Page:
Building Multi-Container Application with Docker Compose: A Beginners’ Guide

In this tutorial, I will walk you through how to build multi-container applications using Docker Compose. This is a beginner-friendly guide that explains everything you need to know to get started.

You will learn how to create a web application with Spring Boot that uses MySQL as a database server. We will also discuss how to link containers using Docker Compose and understand networking in Docker Compose.


Before we begin, make sure you have the following installed on your machine:

Creating a Web Application with Spring Boot

Spring Boot is a popular framework that simplifies the setup of Spring applications. We will use it to create a basic web application that interacts with a MySQL database.

Create a new Spring Boot application

Firstly, navigate to Spring Initializr. Here, you can easily set up a new Spring Boot project. Choose the following options:

  • Project: Maven
  • Language: Java
  • Spring Boot: The latest stable version
  • Packaging: Jar
  • Java: 11 or your current version

In the “Dependencies” section, add “Spring Web” and “Spring Data JPA”. These are essential for creating a web application and interacting with the database.

Click “Generate” to download the project. Extract it to a suitable location and open the project in your IDE.

Configure the application

In your file, add the following lines to configure the connection to your MySQL database:


Replace mydatabase, myusername, and mypassword with your actual database details.

How to Link Containers Using Docker Compose

Now, let’s create a Dockerfile for our Spring Boot application and define our multi-container application using Docker Compose.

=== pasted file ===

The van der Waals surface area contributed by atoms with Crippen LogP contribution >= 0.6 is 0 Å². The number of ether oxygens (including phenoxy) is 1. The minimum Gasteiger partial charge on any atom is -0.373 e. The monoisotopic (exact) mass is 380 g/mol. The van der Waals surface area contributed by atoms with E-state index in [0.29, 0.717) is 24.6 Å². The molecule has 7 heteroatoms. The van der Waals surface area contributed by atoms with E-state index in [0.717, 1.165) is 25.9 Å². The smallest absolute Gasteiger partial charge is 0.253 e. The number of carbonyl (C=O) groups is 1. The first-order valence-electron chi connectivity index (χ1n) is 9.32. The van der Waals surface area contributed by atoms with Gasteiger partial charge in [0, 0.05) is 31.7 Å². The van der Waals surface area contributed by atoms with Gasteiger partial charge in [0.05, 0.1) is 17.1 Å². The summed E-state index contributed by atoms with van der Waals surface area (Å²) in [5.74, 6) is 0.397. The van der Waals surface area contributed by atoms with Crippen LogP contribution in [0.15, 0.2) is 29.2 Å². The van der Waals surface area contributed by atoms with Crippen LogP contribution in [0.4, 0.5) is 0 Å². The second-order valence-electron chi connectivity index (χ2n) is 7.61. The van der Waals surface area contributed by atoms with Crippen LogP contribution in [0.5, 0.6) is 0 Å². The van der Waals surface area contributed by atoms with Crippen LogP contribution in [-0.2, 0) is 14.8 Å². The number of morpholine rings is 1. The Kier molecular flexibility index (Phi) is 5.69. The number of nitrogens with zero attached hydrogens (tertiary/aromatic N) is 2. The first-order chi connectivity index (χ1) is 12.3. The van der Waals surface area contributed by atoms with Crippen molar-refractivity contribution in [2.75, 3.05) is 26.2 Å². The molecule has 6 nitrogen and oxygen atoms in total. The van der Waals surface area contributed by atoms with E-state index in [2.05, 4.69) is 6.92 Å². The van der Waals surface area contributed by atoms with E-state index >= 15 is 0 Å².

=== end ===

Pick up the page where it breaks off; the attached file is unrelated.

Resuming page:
Create a Dockerfile for the Spring Boot application

In the root directory of your Spring Boot application, create a new file named Dockerfile. This file will contain instructions to Docker on how to build an image of our application. Add the following to your Dockerfile:

FROM openjdk:11
ARG JAR_FILE=target/*.jar
COPY ${JAR_FILE} app.jar
ENTRYPOINT ["java","-jar","/app.jar"]

Create a Docker Compose file

In the same root directory, create a new file named docker-compose.yml. This is where we define our multi-container application. Add the following to the file:

version: '3'
    build: .
      - "8080:8080"
      - db
    image: mysql:8.0
      MYSQL_DATABASE: mydatabase
      MYSQL_USER: myusername
      MYSQL_PASSWORD: mypassword
      MYSQL_ROOT_PASSWORD: rootpassword

Replace mydatabase, myusername, mypassword, and rootpassword with your actual details.

Now, your Spring Boot application and MySQL database are linked in the Docker Compose file.

Explanation of Networking in Docker Compose

Docker Compose sets up a single network for your application by default. Each container for a service joins the default network and is both reachable by other containers on that network, and discoverable by them at a hostname identical to the container name.

In our docker-compose.yml file, the services app and db are part of the same network. This is why the app service can reach the db service at the hostname db, for instance to connect to the MySQL database.

Each service can reach each other and communicate on various ports over this network. In our case, the app service can reach the db service on the MySQL port (3306 by default), and vice versa.

The ports option in the docker-compose.yml file maps the port 8080 inside the app container to the port 8080 of the host machine. This means that the Spring Boot application is accessible on localhost:8080 on your host machine.

In a more complex application, you might want to create more networks, and you can do so by defining them in the networks section of the docker-compose.yml file. Then you can specify which network each service should join.


Now, you should know how to create a web application with Spring Boot that uses a MySQL database, and how to use Docker Compose to run this application in a multi-container environment. You’ve also learned how networking works in Docker Compose.

Remember, Docker Compose is a powerful tool that can simplify the process of managing and orchestrating multiple containers. It’s especially useful for local development and testing.

To run your application, navigate to the directory containing the docker-compose.yml file in your terminal and type docker-compose up. You should see Docker Compose start two containers – one for your Spring Boot application and one for your MySQL database.

Happy coding!